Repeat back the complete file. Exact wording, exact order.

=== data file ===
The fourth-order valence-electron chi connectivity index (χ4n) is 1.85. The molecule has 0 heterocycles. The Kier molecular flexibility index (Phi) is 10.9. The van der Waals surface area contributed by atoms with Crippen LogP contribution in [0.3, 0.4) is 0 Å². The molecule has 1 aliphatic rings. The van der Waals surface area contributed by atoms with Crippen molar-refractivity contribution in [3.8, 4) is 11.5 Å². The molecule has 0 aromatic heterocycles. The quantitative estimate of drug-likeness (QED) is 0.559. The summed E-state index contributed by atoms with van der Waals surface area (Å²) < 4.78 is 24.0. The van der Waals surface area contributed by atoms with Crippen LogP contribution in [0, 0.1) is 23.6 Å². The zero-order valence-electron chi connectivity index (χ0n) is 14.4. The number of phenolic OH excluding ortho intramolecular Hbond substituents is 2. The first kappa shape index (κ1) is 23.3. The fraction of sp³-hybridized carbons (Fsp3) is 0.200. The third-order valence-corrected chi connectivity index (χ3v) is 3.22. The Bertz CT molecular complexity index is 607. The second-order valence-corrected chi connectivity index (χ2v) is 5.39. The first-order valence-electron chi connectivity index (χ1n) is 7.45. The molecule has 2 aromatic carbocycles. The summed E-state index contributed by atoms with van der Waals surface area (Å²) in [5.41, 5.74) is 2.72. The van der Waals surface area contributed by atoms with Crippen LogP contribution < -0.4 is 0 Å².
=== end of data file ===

The fourth-order valence-electron chi connectivity index (χ4n) is 1.85. The molecule has 0 heterocycles. The Kier molecular flexibility index (Phi) is 10.9. The van der Waals surface area contributed by atoms with Crippen LogP contribution in [0.3, 0.4) is 0 Å². The molecule has 1 aliphatic rings. The van der Waals surface area contributed by atoms with Crippen molar-refractivity contribution in [3.8, 4) is 11.5 Å². The molecule has 0 aromatic heterocycles. The quantitative estimate of drug-likeness (QED) is 0.559. The summed E-state index contributed by atoms with van der Waals surface area (Å²) < 4.78 is 24.0. The van der Waals surface area contributed by atoms with Crippen LogP contribution in [0, 0.1) is 23.6 Å². The zero-order valence-electron chi connectivity index (χ0n) is 14.4. The number of phenolic OH excluding ortho intramolecular Hbond substituents is 2. The first kappa shape index (κ1) is 23.3. The fraction of sp³-hybridized carbons (Fsp3) is 0.200. The third-order valence-corrected chi connectivity index (χ3v) is 3.22. The Bertz CT molecular complexity index is 607. The second-order valence-corrected chi connectivity index (χ2v) is 5.39. The first-order valence-electron chi connectivity index (χ1n) is 7.45. The molecule has 2 aromatic carbocycles. The summed E-state index contributed by atoms with van der Waals surface area (Å²) in [5.41, 5.74) is 2.72. The van der Waals surface area contributed by atoms with Crippen LogP contribution < -0.4 is 0 Å².